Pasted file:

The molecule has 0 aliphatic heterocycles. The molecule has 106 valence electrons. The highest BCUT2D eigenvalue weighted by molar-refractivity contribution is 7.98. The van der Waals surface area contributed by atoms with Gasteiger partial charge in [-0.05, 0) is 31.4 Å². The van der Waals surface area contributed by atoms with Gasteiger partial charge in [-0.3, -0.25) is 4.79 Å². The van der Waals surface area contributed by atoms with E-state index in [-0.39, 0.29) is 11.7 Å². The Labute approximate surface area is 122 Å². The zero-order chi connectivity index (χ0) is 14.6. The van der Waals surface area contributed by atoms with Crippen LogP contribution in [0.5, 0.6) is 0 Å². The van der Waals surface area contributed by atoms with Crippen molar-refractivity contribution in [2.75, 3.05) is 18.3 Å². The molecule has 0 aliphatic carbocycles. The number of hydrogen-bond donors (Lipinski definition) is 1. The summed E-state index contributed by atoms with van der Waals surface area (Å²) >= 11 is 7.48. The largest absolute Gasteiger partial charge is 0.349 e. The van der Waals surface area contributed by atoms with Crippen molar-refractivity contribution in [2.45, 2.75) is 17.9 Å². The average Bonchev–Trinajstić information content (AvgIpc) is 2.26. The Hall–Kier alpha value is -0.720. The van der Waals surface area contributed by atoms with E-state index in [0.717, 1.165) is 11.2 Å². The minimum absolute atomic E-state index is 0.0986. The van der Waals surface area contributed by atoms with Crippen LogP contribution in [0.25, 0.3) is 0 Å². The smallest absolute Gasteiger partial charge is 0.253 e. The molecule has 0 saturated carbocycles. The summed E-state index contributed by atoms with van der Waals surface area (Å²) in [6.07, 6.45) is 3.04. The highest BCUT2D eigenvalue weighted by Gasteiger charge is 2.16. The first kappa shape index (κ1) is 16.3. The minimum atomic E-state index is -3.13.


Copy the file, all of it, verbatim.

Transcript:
The molecule has 0 aliphatic heterocycles. The molecule has 106 valence electrons. The highest BCUT2D eigenvalue weighted by molar-refractivity contribution is 7.98. The van der Waals surface area contributed by atoms with Gasteiger partial charge in [-0.05, 0) is 31.4 Å². The van der Waals surface area contributed by atoms with Gasteiger partial charge in [-0.3, -0.25) is 4.79 Å². The van der Waals surface area contributed by atoms with E-state index in [-0.39, 0.29) is 11.7 Å². The Labute approximate surface area is 122 Å². The zero-order chi connectivity index (χ0) is 14.6. The van der Waals surface area contributed by atoms with Crippen LogP contribution in [0.5, 0.6) is 0 Å². The van der Waals surface area contributed by atoms with Crippen molar-refractivity contribution in [2.75, 3.05) is 18.3 Å². The molecule has 0 aliphatic carbocycles. The number of hydrogen-bond donors (Lipinski definition) is 1. The summed E-state index contributed by atoms with van der Waals surface area (Å²) >= 11 is 7.48. The largest absolute Gasteiger partial charge is 0.349 e. The van der Waals surface area contributed by atoms with Crippen molar-refractivity contribution in [2.45, 2.75) is 17.9 Å². The average Bonchev–Trinajstić information content (AvgIpc) is 2.26. The Hall–Kier alpha value is -0.720. The van der Waals surface area contributed by atoms with E-state index in [0.717, 1.165) is 11.2 Å². The minimum absolute atomic E-state index is 0.0986. The van der Waals surface area contributed by atoms with Crippen LogP contribution in [0.25, 0.3) is 0 Å². The smallest absolute Gasteiger partial charge is 0.253 e. The molecule has 0 saturated carbocycles. The summed E-state index contributed by atoms with van der Waals surface area (Å²) in [6.07, 6.45) is 3.04. The highest BCUT2D eigenvalue weighted by Gasteiger charge is 2.16. The first kappa shape index (κ1) is 16.3. The minimum atomic E-state index is -3.13.